Comoros 2003

Comoros Border Map

In 2003, the Union of Comoros was a small African nation composed of three islands located in the Indian Ocean. With a population of around 700,000 people and a GDP of $1 billion, it was one of the world’s least developed countries. The majority of its citizens were subsistence farmers who relied heavily on fishing and other marine activities for their livelihoods.

According to computergees, the Comorian government had implemented several policies to promote economic growth, such as introducing free trade agreements with other countries and encouraging foreign investment. Despite this, the country still faced high levels of poverty and inequality that needed to be addressed.

The political landscape in 2003 was dominated by President Azali Assoumani who had been in power since 1999. The country had recently adopted a new constitution which aimed to promote democracy and human rights but there were still some restrictions on freedom of speech and press due to strict censorship laws and surveillance practices. Despite this, Comoros had made progress towards becoming an increasingly open society with greater access to information and more freedoms for its citizens.

Yearbook 2003

Comoros. According to, Comoros Independence Day is July 6. Two regional government ministers and twelve soldiers were arrested in February on suspicion of trying to overthrow the federal government. The arrested were reported to have a strong connection with Ngazidja’s president, but he denied any involvement in the coup attempt.

Disputes over how political power would be distributed increased with the decentralization in 2002, when regional governments were set up in the three main islands. The conflict threatened the country’s fragile economy. For example, it was unclear which administration, the regional or federal, was entitled to collect taxes. This led to double taxation of traders, who went on strike in protest.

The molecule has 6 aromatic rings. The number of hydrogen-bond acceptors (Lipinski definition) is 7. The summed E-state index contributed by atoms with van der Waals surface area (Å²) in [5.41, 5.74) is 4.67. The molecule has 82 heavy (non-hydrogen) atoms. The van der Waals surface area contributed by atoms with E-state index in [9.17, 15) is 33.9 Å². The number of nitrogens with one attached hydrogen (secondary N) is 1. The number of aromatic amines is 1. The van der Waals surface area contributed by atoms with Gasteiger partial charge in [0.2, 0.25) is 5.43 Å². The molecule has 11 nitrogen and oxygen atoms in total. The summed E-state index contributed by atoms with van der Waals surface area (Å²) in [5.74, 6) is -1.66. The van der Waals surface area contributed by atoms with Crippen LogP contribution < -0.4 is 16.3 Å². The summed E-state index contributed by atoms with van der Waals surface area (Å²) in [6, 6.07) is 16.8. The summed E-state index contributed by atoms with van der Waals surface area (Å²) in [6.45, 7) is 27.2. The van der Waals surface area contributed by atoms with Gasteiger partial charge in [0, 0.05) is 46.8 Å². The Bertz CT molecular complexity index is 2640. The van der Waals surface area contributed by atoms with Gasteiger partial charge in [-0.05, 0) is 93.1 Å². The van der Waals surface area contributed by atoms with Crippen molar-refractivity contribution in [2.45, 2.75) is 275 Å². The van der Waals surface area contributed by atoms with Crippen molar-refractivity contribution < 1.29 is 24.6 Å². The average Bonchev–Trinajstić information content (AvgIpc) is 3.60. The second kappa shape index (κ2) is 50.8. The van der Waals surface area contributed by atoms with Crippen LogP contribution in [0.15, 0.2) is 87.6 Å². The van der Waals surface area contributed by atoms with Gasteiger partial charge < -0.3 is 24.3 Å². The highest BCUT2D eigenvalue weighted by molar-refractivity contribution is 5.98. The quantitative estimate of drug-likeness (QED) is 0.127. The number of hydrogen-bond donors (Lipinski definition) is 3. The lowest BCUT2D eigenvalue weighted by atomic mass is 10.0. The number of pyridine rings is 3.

The conflict also meant that the country had to wait for foreign loans. The International Monetary Fund (IMF) did not want to design any economic program for the archipelago as long as the unclear political situation existed. With the support of the African Union (AU), negotiations were launched in June to try to resolve the conflict. Following the mediation of, among others, South Africa’s President Thabo Mbeki, the parties concluded an agreement on the distribution of power at the end of December. They agreed that parliamentary elections should be held in April 2004. Under the agreement, a new customs authority would be created, regional governments given control over the police while the army would sort under the federal government. Before the election, which has been postponed since December 2002, observers from the AU would be stationed in the country.

Comoros Border Map

Union of the Comoros Brief Guide

According to AbbreviationFinder, the Comoros is an archipelago state in the northern part of the Madagascar Channel in the Indian Ocean. The state consists of three islands: Grande Comore, Moheli and Anjouan. Mayotte, part of the Comoros archipelago, is controlled by France, but the government of the Union of the Comoros considers it part of the union. Until 2003, the official name of the state was the Islamic Federal Republic of the Comoros.

Every person participating in the trip must have a valid travel insurance that covers medical expenses in the event of illness or other similar need. Please check the validity of your own insurance and the terms and conditions of the insurance cancellation cover.

Please pay attention to the special nature of your trip and check the coverage of the insurance in that respect as well.

Before the start of the trip, the tourist must ensure that the basic vaccinations according to the national vaccination program are valid for the duration of the trip. Basic vaccinations include measles, mumps, and rubella vaccine (MPR), tetanus and diphtheria vaccine, and an annual influenza vaccine for high-risk groups.

Recommended vaccines for all are Hepatitis A (HAV), tetanus, diphtheria, mumps, measles and rubella. The vaccines to be procured based on the risk assessment are hepatitis B, influenza and typhoid. There is a risk of malaria in the country.